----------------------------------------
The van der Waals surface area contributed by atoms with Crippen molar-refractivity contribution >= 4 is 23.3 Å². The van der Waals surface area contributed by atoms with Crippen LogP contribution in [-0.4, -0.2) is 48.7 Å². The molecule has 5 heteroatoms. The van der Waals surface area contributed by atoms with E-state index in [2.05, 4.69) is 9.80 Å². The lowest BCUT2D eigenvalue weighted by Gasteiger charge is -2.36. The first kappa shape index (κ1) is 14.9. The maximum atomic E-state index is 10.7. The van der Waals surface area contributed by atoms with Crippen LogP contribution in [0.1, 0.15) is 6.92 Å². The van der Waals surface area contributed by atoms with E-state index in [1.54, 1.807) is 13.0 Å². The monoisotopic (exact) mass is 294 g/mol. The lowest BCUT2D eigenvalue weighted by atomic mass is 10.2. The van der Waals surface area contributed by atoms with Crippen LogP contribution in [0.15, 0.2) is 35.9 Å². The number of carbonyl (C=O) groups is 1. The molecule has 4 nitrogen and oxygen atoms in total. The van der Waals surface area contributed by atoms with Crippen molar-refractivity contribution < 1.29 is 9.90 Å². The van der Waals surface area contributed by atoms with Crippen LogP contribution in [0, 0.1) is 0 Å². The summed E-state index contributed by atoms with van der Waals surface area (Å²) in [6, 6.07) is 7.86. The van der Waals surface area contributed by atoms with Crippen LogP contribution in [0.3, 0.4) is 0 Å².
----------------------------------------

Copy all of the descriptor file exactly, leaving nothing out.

The van der Waals surface area contributed by atoms with Crippen molar-refractivity contribution >= 4 is 23.3 Å². The van der Waals surface area contributed by atoms with Crippen LogP contribution in [-0.4, -0.2) is 48.7 Å². The molecule has 5 heteroatoms. The van der Waals surface area contributed by atoms with E-state index in [2.05, 4.69) is 9.80 Å². The lowest BCUT2D eigenvalue weighted by Gasteiger charge is -2.36. The first kappa shape index (κ1) is 14.9. The maximum atomic E-state index is 10.7. The van der Waals surface area contributed by atoms with Crippen LogP contribution in [0.1, 0.15) is 6.92 Å². The van der Waals surface area contributed by atoms with E-state index in [1.54, 1.807) is 13.0 Å². The monoisotopic (exact) mass is 294 g/mol. The lowest BCUT2D eigenvalue weighted by atomic mass is 10.2. The van der Waals surface area contributed by atoms with Crippen LogP contribution in [0.15, 0.2) is 35.9 Å². The number of carbonyl (C=O) groups is 1. The molecule has 4 nitrogen and oxygen atoms in total. The van der Waals surface area contributed by atoms with Crippen molar-refractivity contribution < 1.29 is 9.90 Å². The van der Waals surface area contributed by atoms with Crippen LogP contribution in [0, 0.1) is 0 Å². The summed E-state index contributed by atoms with van der Waals surface area (Å²) in [6, 6.07) is 7.86. The van der Waals surface area contributed by atoms with Crippen LogP contribution in [0.3, 0.4) is 0 Å².